How to ensure structured product suitability

Back in the dark days of 2008/09, the market for structured products was put under the microscope of the then FSA after the collapse of Lehman Brothers left some investors high and dry.

The findings of the FSA review into the suitability of advice on these structured products (Structured Products: Thematic Review of Product Development and Governance) found three main failings: a failure to consider the suitability of the products from a risk perspective, an over-concentration of clients’ assets into structured products and a failure to consider the tax position of the client.

In 2016 it is easy to look back and say that these failings are not unique to structured products; indeed, there is nothing inherent in structured products that led to these failings. Rather, a lack of coherent investment philosophy and process, coupled with a culture of intermediating product as opposed to offering a genuine advice service led to these failings, and they will apply to many other investment products.

One could argue that the key to correct due diligence and research of the market for structured products is no different from any other investment solution; it is about having the right funnel. If you start with the whole of the relevant market you can filter down by asking some broad-based “enhanced suitability” questions.

For example, does the client need access to their money in an emergency? If so, then all fixed- term products can be discounted and only easily liquidated assets should be used. Does the client require FSCS cover on all their assets? This means structured capital at risk products that are classed as a loan to the investment bank can be discounted, but structured deposits should be assessed. A good investment advice process should have a series of these broad enhanced suitability questions in order to filter the wider market down.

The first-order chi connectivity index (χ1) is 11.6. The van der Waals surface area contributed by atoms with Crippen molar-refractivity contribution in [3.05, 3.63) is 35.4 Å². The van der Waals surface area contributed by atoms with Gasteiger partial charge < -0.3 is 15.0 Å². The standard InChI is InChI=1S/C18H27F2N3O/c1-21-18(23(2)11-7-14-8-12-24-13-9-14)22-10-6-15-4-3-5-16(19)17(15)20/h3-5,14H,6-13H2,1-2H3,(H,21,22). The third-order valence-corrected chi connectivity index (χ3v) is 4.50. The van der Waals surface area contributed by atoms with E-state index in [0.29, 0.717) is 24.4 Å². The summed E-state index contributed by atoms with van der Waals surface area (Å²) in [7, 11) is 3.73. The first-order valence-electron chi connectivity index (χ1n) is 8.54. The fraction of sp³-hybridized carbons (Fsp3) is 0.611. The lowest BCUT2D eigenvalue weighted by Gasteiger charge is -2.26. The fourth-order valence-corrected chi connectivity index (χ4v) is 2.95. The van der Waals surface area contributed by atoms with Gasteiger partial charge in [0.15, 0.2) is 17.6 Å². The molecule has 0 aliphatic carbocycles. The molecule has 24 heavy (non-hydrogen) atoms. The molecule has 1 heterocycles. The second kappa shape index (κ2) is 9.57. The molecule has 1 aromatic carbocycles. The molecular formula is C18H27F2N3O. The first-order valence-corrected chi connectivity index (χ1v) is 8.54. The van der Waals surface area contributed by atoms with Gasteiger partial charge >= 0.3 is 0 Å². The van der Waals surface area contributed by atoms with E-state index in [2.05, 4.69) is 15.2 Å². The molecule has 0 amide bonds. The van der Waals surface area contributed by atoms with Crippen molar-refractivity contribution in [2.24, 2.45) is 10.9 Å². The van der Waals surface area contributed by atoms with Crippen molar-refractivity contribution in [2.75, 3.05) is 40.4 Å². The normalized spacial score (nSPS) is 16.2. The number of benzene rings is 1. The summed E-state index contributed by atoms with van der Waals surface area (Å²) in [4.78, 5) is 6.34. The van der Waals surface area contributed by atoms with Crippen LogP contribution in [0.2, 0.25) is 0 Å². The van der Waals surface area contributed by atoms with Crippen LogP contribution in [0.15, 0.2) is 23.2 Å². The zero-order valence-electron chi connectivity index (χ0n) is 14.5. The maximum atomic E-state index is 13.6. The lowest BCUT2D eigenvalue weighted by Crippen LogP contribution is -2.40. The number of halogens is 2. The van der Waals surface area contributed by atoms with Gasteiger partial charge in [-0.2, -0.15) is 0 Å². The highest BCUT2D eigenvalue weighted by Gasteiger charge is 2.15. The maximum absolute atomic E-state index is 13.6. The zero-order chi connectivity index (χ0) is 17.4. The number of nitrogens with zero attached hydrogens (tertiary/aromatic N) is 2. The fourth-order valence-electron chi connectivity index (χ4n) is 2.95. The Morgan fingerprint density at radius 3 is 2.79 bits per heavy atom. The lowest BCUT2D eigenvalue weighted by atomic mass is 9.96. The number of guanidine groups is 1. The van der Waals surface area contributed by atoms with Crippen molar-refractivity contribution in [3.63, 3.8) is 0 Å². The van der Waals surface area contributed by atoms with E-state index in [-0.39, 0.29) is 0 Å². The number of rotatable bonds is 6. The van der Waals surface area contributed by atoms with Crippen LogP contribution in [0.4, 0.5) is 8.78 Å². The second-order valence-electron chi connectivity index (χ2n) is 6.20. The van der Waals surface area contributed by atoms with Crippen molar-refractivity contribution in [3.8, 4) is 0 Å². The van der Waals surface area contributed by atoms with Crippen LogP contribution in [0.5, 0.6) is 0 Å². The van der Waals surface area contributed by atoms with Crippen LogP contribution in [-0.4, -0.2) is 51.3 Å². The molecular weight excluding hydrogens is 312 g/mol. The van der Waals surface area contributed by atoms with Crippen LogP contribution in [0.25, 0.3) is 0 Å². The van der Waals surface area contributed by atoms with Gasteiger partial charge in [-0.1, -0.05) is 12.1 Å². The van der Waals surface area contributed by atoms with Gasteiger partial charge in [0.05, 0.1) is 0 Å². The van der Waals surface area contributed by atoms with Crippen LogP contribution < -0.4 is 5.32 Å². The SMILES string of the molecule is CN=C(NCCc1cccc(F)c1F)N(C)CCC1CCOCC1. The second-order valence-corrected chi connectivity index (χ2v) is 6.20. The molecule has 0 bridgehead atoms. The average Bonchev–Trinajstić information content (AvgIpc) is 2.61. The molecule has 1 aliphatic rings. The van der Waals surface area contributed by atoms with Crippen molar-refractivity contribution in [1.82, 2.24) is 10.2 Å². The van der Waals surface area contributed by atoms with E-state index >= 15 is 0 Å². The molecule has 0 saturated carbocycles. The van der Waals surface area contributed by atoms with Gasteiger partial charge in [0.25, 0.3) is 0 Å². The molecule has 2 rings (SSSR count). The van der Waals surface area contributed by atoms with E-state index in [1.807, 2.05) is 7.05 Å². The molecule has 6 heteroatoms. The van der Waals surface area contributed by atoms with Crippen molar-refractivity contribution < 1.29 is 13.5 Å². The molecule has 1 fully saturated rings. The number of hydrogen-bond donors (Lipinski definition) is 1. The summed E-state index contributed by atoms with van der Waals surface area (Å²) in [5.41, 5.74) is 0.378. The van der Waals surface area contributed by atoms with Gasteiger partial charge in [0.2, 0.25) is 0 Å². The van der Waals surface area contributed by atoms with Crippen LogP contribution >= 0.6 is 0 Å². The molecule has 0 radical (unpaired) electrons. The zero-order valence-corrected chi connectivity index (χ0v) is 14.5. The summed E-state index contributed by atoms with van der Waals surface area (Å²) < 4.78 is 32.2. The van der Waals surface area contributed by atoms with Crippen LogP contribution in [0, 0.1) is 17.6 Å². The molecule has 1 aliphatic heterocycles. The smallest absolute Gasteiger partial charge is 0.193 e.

At this point, it is crucial to be able to assess both risk and capacity for loss and apply the findings of this process to investment selection. There must be a logical link between the investment selected for the client and the agreed risk profile and documented capacity for loss. It is noteworthy that many firms are still getting this wrong, as the FCA review of suitability in wealth management firms has found (Wealth management firms and private banks: suitability of investment portfolios). When assessing structured products against the risk profile and capacity for loss of the client, there are many considerations. Once simple mnemonic I have seen firms apply is CLEAR:

Counterparty – who is making what promises and how likely they are to keep them?

Length – is the term appropriate for the client’s planning needs and tax circumstances?

Exposure – what is the client actually exposed to and does this meet their capacity for loss?

Access – where can the product be held (for example, Isa, Sipp) and is this appropriate?

Risk – does it match the client’s profile?

Naturally, the more complex the type of product, the more difficult it is to apply these screening criteria. The more design features manufacturers build, the more onerous the process for advisers. This is why structured deposits, where the capital is only exposed to counterparty risk rather than any market risk, are often more readily incorporated into the advice process. One simple rule of thumb can therefore be, if it is too complicated to explain to a client, don’t use it.

Of course, a strong advice process needs to be backed by competent advisers and there is no substitute for structured CPD. This is one of the reasons why when we launched our structured deposit last year we decided to only allow advisers who have undertaken our CPD education to have a unique agency number – demonstrating that they understand the above process, and protecting both advisers and their clients from unsuitable advice.

Dan Russell is managing director at Verbatim Asset Management.